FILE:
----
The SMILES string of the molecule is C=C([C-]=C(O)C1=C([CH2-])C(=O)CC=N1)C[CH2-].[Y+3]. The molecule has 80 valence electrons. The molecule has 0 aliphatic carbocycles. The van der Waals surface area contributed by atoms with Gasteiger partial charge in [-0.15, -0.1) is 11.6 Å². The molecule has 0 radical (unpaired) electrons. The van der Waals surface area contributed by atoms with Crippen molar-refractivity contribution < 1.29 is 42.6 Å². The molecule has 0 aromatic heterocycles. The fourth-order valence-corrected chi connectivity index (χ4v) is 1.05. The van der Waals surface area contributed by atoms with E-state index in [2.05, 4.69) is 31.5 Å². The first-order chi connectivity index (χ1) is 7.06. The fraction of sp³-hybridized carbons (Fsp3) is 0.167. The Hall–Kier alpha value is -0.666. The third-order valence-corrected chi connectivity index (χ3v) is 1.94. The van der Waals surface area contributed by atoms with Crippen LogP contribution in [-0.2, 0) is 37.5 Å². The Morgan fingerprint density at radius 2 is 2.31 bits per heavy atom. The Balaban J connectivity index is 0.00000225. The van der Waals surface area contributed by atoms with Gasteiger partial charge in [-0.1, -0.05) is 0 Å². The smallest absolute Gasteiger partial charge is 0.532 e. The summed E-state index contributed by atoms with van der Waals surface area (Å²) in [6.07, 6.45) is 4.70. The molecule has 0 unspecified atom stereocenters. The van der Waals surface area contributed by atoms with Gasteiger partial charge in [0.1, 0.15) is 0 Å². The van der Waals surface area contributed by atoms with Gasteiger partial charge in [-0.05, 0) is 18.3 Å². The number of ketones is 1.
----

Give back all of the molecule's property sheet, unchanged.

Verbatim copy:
The SMILES string of the molecule is C=C([C-]=C(O)C1=C([CH2-])C(=O)CC=N1)C[CH2-].[Y+3]. The molecule has 80 valence electrons. The molecule has 0 aliphatic carbocycles. The van der Waals surface area contributed by atoms with Gasteiger partial charge in [-0.15, -0.1) is 11.6 Å². The molecule has 0 radical (unpaired) electrons. The van der Waals surface area contributed by atoms with Crippen molar-refractivity contribution < 1.29 is 42.6 Å². The molecule has 0 aromatic heterocycles. The fourth-order valence-corrected chi connectivity index (χ4v) is 1.05. The van der Waals surface area contributed by atoms with E-state index in [2.05, 4.69) is 31.5 Å². The first-order chi connectivity index (χ1) is 7.06. The fraction of sp³-hybridized carbons (Fsp3) is 0.167. The Hall–Kier alpha value is -0.666. The third-order valence-corrected chi connectivity index (χ3v) is 1.94. The van der Waals surface area contributed by atoms with Crippen LogP contribution in [-0.2, 0) is 37.5 Å². The Morgan fingerprint density at radius 2 is 2.31 bits per heavy atom. The Balaban J connectivity index is 0.00000225. The van der Waals surface area contributed by atoms with Gasteiger partial charge in [-0.1, -0.05) is 0 Å². The smallest absolute Gasteiger partial charge is 0.532 e. The summed E-state index contributed by atoms with van der Waals surface area (Å²) in [6.07, 6.45) is 4.70. The molecule has 0 unspecified atom stereocenters. The van der Waals surface area contributed by atoms with Gasteiger partial charge in [0.1, 0.15) is 0 Å². The van der Waals surface area contributed by atoms with Gasteiger partial charge in [-0.05, 0) is 18.3 Å². The number of ketones is 1.